SCHENECTADY, N.Y. — About 30 miles outside the city, a machinist who lived on a farm wanted to make inroads with Schenectady’s gang community by supplying it with an arsenal of high-powered firearms that are usually depicted in movies, the head of a county Sheriff’s Department unit told County legislators this week.
Michael Castelluccio, 43, of Fultonville, started a “ghost gun” manufacturing business by obtaining gun parts he ordered from around the country to make an untraceable supply of weaponry.
Castelluccio wanted to arm city gang members with fully automatic sound-suppressed machine guns, said Christopher Foster, an inspector with the Schenectady County Sheriff’s Department’s narcotics unit.
“If anybody’s got something scarier than that, I’m all ears,” Foster said.
Castelluccio’s plan was foiled because he asked someone with whom he had served federal time to introduce him to Schenectady gang members.
His former prison mate turned out to be an informant for the Sheriff’s Department, which conducted a series of controlled buys from Castelluccio, who was sentenced last month to 30 months for unlawfully selling ghost guns, according to the Northern District of New York’s U.S. Attorney’s Office.
Foster showed the lawmakers photos of some of what the agency purchased from Castelluccio, including a factory machine silencer or sound suppressor.
“Nobody in my office has ever seen a silencer in the field, ever,” Foster said.
After that buy, Foster said he contacted the Bureau of Alcohol, Tobacco, Firearms and Explosives, who deemed Castelluccio an appropriate federal target for gun manufacturing, and the two agencies worked in coordination.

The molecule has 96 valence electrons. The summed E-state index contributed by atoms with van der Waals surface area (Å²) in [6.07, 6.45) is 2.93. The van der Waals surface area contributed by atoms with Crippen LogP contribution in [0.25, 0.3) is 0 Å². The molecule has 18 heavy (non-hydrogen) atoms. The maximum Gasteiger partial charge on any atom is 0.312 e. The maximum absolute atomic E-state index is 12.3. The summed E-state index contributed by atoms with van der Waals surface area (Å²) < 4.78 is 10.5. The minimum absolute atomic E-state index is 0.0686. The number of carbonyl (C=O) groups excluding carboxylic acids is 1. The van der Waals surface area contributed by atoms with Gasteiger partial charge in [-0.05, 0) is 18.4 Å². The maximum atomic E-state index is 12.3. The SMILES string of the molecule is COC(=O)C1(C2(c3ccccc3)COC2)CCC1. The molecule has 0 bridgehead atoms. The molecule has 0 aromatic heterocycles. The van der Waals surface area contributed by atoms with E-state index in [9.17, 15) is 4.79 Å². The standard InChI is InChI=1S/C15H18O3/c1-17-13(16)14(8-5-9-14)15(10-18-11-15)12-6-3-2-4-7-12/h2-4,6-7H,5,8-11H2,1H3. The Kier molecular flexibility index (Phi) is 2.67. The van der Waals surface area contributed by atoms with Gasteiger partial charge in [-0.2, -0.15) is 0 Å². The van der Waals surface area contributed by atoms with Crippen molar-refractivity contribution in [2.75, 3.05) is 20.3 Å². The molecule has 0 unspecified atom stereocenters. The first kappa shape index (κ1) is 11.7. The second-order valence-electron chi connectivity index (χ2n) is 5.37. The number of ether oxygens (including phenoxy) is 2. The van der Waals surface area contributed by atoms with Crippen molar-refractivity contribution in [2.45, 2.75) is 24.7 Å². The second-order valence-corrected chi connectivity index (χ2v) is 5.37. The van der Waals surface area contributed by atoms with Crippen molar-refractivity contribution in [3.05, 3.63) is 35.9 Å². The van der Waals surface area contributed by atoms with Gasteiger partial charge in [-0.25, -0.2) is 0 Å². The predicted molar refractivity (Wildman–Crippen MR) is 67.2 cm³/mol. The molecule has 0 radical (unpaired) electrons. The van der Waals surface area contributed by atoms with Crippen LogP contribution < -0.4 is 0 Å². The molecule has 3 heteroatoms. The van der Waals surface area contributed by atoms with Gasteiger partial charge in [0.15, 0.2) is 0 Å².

“Those are five fully automatic M-16 machine guns,” Foster said of another set of photos. “They are totally untraceable. There are no serial numbers to be found or no identifying marks. Those guns do not exist.”
As its name would suggest, the narcotics unit’s focus is on the “scourge” of heroin that is “ruining communities” and “killing people,” Foster said.
But its investigations have also led to seizures of guns and money.
In Foster’s time leading the narcotics unit since 2016, it has recovered, seized or purchased 22 handguns, of which two had been reported stolen and five were ghost guns, 13 assault rifles of which 10 had been reported stolen, 15 fully automatic machine gun assault rifles that were ghost guns, four shotguns, thousands of rounds of ammunition, 30 magazines, four silencer/suppressors and a bulletproof vest.
It’s also seized more than $300,000, mostly from search warrants in connection to narcotics investigations.
Sheriff Dominic Dagostino said he couldn’t overstate the narcotics unit’s level of expertise and motivation.
“It’s not a very big one,” Dagostino said. “But as Chris said, there’s over 100 years of combined experience in that unit, and these guys are top-notch.”